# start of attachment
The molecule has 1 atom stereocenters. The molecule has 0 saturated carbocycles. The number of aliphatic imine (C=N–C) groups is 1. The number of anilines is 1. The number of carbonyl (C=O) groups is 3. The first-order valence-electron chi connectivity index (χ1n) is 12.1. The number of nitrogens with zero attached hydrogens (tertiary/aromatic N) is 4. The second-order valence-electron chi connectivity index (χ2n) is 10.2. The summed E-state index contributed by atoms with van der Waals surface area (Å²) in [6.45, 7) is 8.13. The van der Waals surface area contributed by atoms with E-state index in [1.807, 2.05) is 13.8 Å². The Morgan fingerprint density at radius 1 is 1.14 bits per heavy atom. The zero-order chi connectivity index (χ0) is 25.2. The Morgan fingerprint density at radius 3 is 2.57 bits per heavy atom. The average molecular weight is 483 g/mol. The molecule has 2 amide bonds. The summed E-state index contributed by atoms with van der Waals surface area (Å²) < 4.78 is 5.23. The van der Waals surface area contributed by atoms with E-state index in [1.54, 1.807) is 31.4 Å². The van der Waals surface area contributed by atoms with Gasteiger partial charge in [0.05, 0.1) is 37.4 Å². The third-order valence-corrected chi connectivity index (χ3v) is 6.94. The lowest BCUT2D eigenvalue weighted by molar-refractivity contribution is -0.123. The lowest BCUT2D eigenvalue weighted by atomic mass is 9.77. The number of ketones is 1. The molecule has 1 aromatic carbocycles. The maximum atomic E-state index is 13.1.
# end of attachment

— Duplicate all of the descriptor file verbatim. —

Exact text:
The molecule has 1 atom stereocenters. The molecule has 0 saturated carbocycles. The number of aliphatic imine (C=N–C) groups is 1. The number of anilines is 1. The number of carbonyl (C=O) groups is 3. The first-order valence-electron chi connectivity index (χ1n) is 12.1. The number of nitrogens with zero attached hydrogens (tertiary/aromatic N) is 4. The second-order valence-electron chi connectivity index (χ2n) is 10.2. The summed E-state index contributed by atoms with van der Waals surface area (Å²) in [6.45, 7) is 8.13. The van der Waals surface area contributed by atoms with E-state index in [1.807, 2.05) is 13.8 Å². The Morgan fingerprint density at radius 1 is 1.14 bits per heavy atom. The zero-order chi connectivity index (χ0) is 25.2. The Morgan fingerprint density at radius 3 is 2.57 bits per heavy atom. The average molecular weight is 483 g/mol. The molecule has 2 amide bonds. The summed E-state index contributed by atoms with van der Waals surface area (Å²) < 4.78 is 5.23. The van der Waals surface area contributed by atoms with E-state index in [1.54, 1.807) is 31.4 Å². The van der Waals surface area contributed by atoms with Gasteiger partial charge in [0.05, 0.1) is 37.4 Å². The third-order valence-corrected chi connectivity index (χ3v) is 6.94. The lowest BCUT2D eigenvalue weighted by molar-refractivity contribution is -0.123. The lowest BCUT2D eigenvalue weighted by atomic mass is 9.77. The number of ketones is 1. The molecule has 1 aromatic carbocycles. The maximum atomic E-state index is 13.1.